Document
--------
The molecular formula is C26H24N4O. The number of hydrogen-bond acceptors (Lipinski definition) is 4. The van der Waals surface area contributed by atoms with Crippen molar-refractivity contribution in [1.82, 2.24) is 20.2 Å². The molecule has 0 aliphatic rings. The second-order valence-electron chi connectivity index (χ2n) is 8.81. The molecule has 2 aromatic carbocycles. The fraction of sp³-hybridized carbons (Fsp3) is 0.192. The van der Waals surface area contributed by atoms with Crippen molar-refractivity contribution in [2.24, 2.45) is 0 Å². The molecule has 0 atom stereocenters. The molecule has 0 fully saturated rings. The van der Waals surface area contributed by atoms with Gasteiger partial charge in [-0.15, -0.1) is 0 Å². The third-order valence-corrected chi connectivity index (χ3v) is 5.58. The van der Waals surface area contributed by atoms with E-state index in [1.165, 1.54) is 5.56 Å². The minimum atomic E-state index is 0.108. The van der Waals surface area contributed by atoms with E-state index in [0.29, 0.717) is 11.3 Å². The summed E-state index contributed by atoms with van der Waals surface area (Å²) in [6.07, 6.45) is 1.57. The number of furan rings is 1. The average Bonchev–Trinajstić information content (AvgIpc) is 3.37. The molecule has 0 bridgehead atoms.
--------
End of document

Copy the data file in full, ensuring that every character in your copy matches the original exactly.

The molecular formula is C26H24N4O. The number of hydrogen-bond acceptors (Lipinski definition) is 4. The van der Waals surface area contributed by atoms with Crippen molar-refractivity contribution in [1.82, 2.24) is 20.2 Å². The molecule has 0 aliphatic rings. The second-order valence-electron chi connectivity index (χ2n) is 8.81. The molecule has 2 aromatic carbocycles. The fraction of sp³-hybridized carbons (Fsp3) is 0.192. The van der Waals surface area contributed by atoms with Crippen molar-refractivity contribution in [2.24, 2.45) is 0 Å². The molecule has 0 atom stereocenters. The molecule has 0 fully saturated rings. The van der Waals surface area contributed by atoms with Gasteiger partial charge in [-0.15, -0.1) is 0 Å². The third-order valence-corrected chi connectivity index (χ3v) is 5.58. The van der Waals surface area contributed by atoms with E-state index in [1.165, 1.54) is 5.56 Å². The minimum atomic E-state index is 0.108. The van der Waals surface area contributed by atoms with E-state index in [0.29, 0.717) is 11.3 Å². The summed E-state index contributed by atoms with van der Waals surface area (Å²) in [6.07, 6.45) is 1.57. The number of furan rings is 1. The average Bonchev–Trinajstić information content (AvgIpc) is 3.37. The molecule has 0 bridgehead atoms.